TWIG 565: The Vile Little Puppet Man

Beep boop - this is a robot. A new show has been posted to TWiT…

What are your thoughts about today’s show? We’d love to hear from you!

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In regards to the social network discussion; I think we won’t see the scale and network effect of Facebook in any future social network.

As such, I no longer think of Facebook as a social network but more of a life-logging service.

Sure you may use other social networks when you’re younger; but once you start having major life events (engagement, marriage, children, deaths of loved ones etc), Facebook is the platform to reach all the family and friends to communicate and share these life events.

Rarely is there pressure to go through the giant wedding album at your newly married friends house the next time you visit because all their photos were up on Facebook for likes and flattering comments.

This is why I’m always a bit baffled with analysts fascination with what social networks young people are using and how they threaten Facebook’s future. In the end, due to the network effect, I just don’t think that matters.

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Leo, I agree that Desktop OS’s have become meaningless but Apple has grown their market share. I am surprised that Chromebooks are only 1% since they are owning the K-12 market. https://gs.statcounter.com/os-market-share/desktop/worldwide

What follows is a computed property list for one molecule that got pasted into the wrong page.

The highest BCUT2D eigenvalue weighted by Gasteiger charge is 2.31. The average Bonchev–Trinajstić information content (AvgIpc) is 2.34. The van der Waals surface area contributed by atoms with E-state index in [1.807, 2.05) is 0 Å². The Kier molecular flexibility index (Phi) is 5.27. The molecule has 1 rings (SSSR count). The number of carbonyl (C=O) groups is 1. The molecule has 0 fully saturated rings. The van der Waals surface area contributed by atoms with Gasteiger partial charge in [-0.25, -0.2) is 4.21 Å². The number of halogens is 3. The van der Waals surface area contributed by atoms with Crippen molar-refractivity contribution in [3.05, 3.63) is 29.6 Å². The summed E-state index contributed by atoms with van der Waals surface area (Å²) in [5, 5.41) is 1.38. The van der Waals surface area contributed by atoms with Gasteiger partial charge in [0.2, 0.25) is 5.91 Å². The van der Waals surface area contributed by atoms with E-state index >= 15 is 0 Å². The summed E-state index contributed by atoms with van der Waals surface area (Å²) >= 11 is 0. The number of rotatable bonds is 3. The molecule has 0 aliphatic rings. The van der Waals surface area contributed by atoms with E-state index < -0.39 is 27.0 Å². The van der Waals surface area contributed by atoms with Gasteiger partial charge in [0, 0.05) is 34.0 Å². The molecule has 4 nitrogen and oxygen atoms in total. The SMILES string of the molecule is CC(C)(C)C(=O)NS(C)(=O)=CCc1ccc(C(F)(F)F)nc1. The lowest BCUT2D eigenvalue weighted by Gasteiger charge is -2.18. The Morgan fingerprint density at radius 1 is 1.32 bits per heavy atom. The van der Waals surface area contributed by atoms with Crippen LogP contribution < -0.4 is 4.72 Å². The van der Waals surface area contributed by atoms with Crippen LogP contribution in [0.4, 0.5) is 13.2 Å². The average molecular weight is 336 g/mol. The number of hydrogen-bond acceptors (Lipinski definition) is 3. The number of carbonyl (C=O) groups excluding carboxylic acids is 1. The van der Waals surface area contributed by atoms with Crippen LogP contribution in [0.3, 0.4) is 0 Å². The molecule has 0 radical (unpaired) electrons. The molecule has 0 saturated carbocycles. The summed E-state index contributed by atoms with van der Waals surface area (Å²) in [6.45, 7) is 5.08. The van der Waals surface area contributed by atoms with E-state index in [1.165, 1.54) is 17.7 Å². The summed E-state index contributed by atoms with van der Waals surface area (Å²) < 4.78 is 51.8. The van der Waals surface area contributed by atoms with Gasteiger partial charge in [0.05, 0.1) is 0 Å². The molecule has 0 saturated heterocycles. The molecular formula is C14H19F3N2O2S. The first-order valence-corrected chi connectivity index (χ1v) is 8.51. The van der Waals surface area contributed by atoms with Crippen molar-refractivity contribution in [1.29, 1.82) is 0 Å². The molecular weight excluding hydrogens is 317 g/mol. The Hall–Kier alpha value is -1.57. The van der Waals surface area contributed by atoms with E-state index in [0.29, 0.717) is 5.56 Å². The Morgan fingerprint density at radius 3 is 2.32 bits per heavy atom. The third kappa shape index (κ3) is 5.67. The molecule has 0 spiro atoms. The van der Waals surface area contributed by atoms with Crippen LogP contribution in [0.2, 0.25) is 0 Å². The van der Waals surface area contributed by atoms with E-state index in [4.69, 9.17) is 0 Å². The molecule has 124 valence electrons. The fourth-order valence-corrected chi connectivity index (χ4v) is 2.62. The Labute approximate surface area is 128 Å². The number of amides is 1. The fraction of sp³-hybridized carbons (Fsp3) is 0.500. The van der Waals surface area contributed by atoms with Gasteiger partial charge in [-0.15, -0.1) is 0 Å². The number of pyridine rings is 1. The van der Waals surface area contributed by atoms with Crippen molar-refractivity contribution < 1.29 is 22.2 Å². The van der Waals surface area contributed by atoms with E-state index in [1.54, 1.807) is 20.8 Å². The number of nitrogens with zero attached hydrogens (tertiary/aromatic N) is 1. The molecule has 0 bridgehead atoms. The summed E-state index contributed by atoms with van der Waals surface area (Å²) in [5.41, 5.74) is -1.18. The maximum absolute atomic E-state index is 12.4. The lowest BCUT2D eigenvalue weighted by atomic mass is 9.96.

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Google are owning the lower and secondary education market in the USA. They don’t even sell their own Pixelbooks, here in Germany

The education system here is currently deciding what they will use and the discussion is between Windows and iPad.

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lol at “life-logging service”

Nailed it

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@ant_pruitt, you were mentioning the Apple tax, saying you can’t justify the cost of a Mac, and that reminded me of a comment of mine on another thread. I don’t know whether you’re on Windows or Linux or what, but in case you didn’t see my comment, I thought it might add to the discussion:

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I think a decade ago that would be true but really not so now. Apart from the initial bloatware (I DO NOT WANT CANDY CRUSH MICROSOFT!), I don’t have many issues with Windows 10 as a whole.

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My last Windows experience was Windows 7. Good to see they’re improved. My worst day was being on a deadline and needing to print something really fast, and it was just a simple web page I was printing, but it just took for-EH-verrrrrr. I didn’t know whether to blame Windows or the HP printer. I was already a Mac fan, though, so I was biased, I guess.

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We have over 250 users. We probably spend less than an hour a week supporting Windows, drivers etc. The rest of the time is spent making sure the infrastructure works out the individual applications.

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sooooo true! Time IS money! I will say that when I have a machine that’s pretty spec’d out, I don’t worry about time. The regular “consumer” win10 computers/laptops in my experience have been painfully slow. Totally feel ya on that.